In a 4th floor walkup a job seeker sits at home, alone, afraid, worried that no one will give him a chance; make him feel wanted and needed. He needs a job and he needs it now. He’ll settle for any job, so long as he can pay next months rent and buy a can of food for his cat Freda.
Across town you’re working another late shift feeling used, abandoned, sick and tired of having to cover one too many shifts on our own. You know you need to hire more people, but where do you find someone, anyone who will be on time, honest, and loyal? You’ve been down this rocky road before and it doesn’t end well, only in heartache. But, now you’ve reached the end of your rope. You’re desperate. You need an employee, any employee. You know the risks, yet you fall. You know your heart will be broken, but you can’t resist the pull to go home before 6:00; just once this week.
If you think about it, there are probably hundreds of unrequited job seekers and jobs within a 50-mile radius of you out there hoping to make a job love match. Reality tells us that in today’s job market with low unemployment and increasingly specialized skills, a good match is hard to find. So, how, as the employer, can you overcome this challenge?
The first step to employee/employer bliss is to identify the most important qualities you need in an employee. These can be interpersonal skills such as friendly, outgoing, a good listener, and patient. It can be solid experience in the job tasks, such as 3 years using SAP, certified forklift operator, and demonstrable skill in selling insurance. Other qualities to focus on may be ability to learn, mechanical aptitude, and tolerance for weather extremes. Regardless of what they are, it is necessary to identify the characteristics of the employee you hope to attract.
The second step is to create job postings that target the qualities you want in the applicants. Most job ads highlight tasks or technical/functional skill requirements of the position, such as Proficiency with MS-Office, 2 years exp as a cashier, or previous manufacturing. This immediately weeds out anyone who may want to enter that type of career, be very well suited to it, but cannot demonstrate the experience in it. What it also implies is that the employer is not very interested in developing the skills and talents of an otherwise qualified employee. In the work, worker, workplace continuum, this approach focuses on the work, leaving the other factors almost unconsidered.
The third step in the process is to use the resume or application to match your applicants’ characteristics to your requirements. Read “between the lines” to learn as much as you can about the applicant. Don’t be afraid to face the realities and look for “red flags”, such as high turnover or long gaps. If you are unsure what something means, ask for clarity. If you have a bad feeling, move on. As a general rule, the more matches to your requirements you find, the more versatile the candidate and the better fit to the role.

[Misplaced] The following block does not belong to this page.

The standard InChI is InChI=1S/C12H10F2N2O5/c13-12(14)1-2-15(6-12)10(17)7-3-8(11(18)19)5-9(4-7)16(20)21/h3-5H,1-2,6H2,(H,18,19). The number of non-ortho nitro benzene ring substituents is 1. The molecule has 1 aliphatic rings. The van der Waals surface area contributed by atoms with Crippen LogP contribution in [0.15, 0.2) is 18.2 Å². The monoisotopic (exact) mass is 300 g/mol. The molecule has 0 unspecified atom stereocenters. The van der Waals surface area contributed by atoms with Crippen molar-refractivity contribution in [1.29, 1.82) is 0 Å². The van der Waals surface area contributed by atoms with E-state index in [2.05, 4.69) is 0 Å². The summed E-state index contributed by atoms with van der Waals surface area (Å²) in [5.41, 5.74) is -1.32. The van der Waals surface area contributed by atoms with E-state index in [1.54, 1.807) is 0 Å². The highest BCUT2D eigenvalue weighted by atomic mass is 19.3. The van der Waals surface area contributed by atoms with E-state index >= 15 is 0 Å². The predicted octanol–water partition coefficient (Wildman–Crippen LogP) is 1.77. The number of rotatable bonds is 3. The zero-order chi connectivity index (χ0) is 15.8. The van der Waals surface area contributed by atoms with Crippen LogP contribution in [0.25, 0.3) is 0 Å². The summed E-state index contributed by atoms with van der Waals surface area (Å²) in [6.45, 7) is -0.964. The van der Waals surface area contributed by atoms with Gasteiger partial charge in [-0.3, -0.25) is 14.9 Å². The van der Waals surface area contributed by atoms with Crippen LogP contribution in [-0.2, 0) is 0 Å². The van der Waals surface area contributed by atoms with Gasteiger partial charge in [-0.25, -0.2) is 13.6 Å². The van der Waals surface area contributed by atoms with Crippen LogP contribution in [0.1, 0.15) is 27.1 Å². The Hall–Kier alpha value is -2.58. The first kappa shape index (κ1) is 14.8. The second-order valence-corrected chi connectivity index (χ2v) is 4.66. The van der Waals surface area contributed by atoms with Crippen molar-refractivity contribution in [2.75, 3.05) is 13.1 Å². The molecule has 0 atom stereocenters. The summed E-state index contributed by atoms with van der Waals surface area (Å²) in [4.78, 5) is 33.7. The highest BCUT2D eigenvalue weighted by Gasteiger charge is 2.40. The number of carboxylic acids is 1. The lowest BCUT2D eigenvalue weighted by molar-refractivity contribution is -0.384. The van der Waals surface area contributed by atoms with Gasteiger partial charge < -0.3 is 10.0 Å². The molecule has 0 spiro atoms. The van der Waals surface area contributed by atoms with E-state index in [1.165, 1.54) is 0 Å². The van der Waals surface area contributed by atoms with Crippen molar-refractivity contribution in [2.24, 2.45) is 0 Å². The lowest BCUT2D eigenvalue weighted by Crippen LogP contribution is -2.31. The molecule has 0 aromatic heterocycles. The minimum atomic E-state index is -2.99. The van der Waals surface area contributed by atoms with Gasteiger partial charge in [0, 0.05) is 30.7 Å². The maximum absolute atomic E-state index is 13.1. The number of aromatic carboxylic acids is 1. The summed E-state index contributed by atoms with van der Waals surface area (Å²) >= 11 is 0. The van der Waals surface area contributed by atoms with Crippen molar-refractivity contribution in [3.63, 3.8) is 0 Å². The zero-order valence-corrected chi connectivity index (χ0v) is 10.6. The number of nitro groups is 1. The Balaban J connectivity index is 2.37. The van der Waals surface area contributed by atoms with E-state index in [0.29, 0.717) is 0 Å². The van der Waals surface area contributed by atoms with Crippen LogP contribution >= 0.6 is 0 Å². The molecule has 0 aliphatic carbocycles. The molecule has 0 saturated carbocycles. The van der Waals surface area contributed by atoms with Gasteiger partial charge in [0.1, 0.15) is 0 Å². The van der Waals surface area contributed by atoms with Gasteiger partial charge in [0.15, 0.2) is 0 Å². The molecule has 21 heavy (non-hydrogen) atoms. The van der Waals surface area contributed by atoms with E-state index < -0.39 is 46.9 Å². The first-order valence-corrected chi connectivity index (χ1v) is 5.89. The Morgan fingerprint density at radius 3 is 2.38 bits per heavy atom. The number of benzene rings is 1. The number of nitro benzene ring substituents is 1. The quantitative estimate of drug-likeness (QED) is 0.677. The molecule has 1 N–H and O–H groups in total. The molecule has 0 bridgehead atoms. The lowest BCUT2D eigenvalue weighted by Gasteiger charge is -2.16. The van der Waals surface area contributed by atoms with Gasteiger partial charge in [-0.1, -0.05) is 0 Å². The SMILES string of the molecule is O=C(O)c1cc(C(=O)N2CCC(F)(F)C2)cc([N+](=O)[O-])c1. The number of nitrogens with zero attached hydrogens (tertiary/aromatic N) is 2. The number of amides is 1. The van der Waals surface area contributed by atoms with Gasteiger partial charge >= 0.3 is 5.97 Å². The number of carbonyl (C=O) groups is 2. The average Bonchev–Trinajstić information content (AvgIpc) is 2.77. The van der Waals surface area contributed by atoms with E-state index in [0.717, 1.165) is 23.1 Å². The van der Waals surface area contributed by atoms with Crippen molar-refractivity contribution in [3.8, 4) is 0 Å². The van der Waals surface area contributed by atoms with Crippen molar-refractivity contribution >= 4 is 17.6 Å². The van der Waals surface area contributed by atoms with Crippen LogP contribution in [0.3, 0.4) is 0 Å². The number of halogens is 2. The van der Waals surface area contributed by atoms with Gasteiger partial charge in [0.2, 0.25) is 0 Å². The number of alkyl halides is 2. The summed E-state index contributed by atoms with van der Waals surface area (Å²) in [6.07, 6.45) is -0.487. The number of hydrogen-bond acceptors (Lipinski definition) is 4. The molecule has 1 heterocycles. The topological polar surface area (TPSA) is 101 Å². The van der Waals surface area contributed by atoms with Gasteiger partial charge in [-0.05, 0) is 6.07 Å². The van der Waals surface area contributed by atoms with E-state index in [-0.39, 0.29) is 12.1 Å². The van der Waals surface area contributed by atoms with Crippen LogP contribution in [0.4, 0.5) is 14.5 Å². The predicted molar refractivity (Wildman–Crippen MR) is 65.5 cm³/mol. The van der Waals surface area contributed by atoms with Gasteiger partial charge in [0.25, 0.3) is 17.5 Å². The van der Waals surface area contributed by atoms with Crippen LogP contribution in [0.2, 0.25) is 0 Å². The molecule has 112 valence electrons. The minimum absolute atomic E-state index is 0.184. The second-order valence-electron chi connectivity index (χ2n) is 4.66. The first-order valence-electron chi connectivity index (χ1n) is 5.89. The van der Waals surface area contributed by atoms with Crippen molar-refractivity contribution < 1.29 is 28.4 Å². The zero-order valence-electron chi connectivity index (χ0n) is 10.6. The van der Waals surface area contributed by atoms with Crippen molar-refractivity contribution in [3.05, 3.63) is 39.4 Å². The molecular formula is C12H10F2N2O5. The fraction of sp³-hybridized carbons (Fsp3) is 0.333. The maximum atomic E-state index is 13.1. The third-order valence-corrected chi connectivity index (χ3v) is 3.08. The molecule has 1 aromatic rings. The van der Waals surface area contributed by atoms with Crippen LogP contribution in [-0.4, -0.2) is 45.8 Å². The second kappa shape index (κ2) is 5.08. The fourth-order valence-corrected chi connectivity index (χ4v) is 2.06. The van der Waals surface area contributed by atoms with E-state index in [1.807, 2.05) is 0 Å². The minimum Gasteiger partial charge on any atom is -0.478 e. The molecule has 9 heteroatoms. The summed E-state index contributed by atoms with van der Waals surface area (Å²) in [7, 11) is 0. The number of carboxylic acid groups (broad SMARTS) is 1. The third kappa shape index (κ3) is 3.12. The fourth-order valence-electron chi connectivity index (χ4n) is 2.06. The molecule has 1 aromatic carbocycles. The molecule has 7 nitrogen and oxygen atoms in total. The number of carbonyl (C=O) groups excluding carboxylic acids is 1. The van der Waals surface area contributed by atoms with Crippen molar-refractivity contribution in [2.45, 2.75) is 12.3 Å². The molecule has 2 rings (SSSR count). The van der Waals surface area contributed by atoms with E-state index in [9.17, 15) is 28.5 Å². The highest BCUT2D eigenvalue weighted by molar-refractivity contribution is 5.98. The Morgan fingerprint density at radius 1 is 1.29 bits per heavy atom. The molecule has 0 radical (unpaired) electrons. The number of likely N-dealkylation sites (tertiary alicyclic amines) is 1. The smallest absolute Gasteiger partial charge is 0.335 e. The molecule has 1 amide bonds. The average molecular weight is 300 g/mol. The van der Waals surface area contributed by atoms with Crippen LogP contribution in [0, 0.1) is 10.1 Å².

The fourth step is the telephone, webinar, and/or in-person interview. It is important to reach an understanding of just how the candidate’s personality and work ethic fits your company’s culture and the rigors of the job. Ask questions to gauge their sincerity, encourage them to ask questions so they know the job need to fit their needs, as well. In the end, the hire ONLY someone who is a good fit for you. The more you settle, the greater the chance you’re headed for a breakup in the future. Be selective early and spare the heartache later.
I contend that placing the high regard for the worker qualities that closely fit the work and the workplace opens the door to attracting high quality people who may be more committed to you and your company because it seems like entering a relationship rather than a job.
Please leave a comment or contact us to discuss how you can become a great Hiring Matchmaker for your business.
A small grocery store opened in my neighborhood a few months ago. We go in several times a week to pick up odds and ends and look for bargains on the high-quality meat they cut right in-house. It’s close, convenient and not busy or pretentious. Over time, I’ve gotten to know the general manager and part owner who is there a lot. When I teased him once about spending so much time in the store, he stopped and gave a look of a man with something ready to burst out of him, but trying to keep it bottled up.
I paused as if to let him know it was ok to share. He did. . .
It seems he was there a lot because he is having so much trouble keeping employees. He explained, “I hire them, train them, give them hours, but if they have something better to do, they just don’t show up.” I asked how that could be. . . how can people just go AWOL from their employment. He said I wouldn’t believe how common it is for his workers to just quit without notice and after only a few days or weeks on the job.
Since then, I’ve made it my mission to ask around and get perspectives of other employers of these types of workers and apparently, it is a rampant problem facing industries from manufacturing, retail, agriculture, hospitality, food service, and even healthcare. But, is there a solution?
So far, I’ve only seen the frustration and resignation to this trend. If a solution exists, it may be the next great discovery of our time.
I’m interested in real-world stories from employers who have experienced this dilemma. What are you doing about it? Have you found a reasonable solution? Are you thinking of changing the way you structure your business to adapt?
Please leave your comments below. If you don’t mind, I may reach out to you to learn more. Thanks!
David Koster is the owner and principle consultant of Team Learning Services. He has 30 years experience in the education and learning industry.